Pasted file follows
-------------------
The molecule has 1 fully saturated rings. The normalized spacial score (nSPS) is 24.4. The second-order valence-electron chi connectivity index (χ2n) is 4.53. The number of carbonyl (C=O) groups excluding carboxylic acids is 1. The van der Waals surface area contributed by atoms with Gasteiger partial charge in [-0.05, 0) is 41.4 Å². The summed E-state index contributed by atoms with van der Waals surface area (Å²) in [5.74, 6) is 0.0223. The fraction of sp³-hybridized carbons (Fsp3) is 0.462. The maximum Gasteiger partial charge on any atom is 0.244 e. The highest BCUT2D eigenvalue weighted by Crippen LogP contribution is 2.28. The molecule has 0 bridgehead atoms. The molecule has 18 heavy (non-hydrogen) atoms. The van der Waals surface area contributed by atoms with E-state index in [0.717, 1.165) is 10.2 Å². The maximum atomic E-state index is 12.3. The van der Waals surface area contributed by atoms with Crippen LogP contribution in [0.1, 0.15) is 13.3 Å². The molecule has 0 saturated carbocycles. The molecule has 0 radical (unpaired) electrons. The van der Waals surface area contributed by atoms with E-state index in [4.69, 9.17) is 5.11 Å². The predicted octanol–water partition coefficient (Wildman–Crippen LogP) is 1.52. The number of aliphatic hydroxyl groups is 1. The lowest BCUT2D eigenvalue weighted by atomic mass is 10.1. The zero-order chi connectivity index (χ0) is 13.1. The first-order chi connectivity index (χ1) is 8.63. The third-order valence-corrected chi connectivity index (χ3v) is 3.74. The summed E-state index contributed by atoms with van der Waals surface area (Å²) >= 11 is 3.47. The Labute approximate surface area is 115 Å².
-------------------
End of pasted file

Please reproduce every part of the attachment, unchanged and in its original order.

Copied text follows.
The molecule has 1 fully saturated rings. The normalized spacial score (nSPS) is 24.4. The second-order valence-electron chi connectivity index (χ2n) is 4.53. The number of carbonyl (C=O) groups excluding carboxylic acids is 1. The van der Waals surface area contributed by atoms with Gasteiger partial charge in [-0.05, 0) is 41.4 Å². The summed E-state index contributed by atoms with van der Waals surface area (Å²) in [5.74, 6) is 0.0223. The fraction of sp³-hybridized carbons (Fsp3) is 0.462. The maximum Gasteiger partial charge on any atom is 0.244 e. The highest BCUT2D eigenvalue weighted by Crippen LogP contribution is 2.28. The molecule has 0 bridgehead atoms. The molecule has 18 heavy (non-hydrogen) atoms. The van der Waals surface area contributed by atoms with E-state index in [0.717, 1.165) is 10.2 Å². The maximum atomic E-state index is 12.3. The van der Waals surface area contributed by atoms with Crippen LogP contribution in [0.1, 0.15) is 13.3 Å². The molecule has 0 saturated carbocycles. The molecule has 0 radical (unpaired) electrons. The van der Waals surface area contributed by atoms with E-state index in [4.69, 9.17) is 5.11 Å². The predicted octanol–water partition coefficient (Wildman–Crippen LogP) is 1.52. The number of aliphatic hydroxyl groups is 1. The lowest BCUT2D eigenvalue weighted by atomic mass is 10.1. The zero-order chi connectivity index (χ0) is 13.1. The first-order chi connectivity index (χ1) is 8.63. The third-order valence-corrected chi connectivity index (χ3v) is 3.74. The summed E-state index contributed by atoms with van der Waals surface area (Å²) >= 11 is 3.47. The Labute approximate surface area is 115 Å².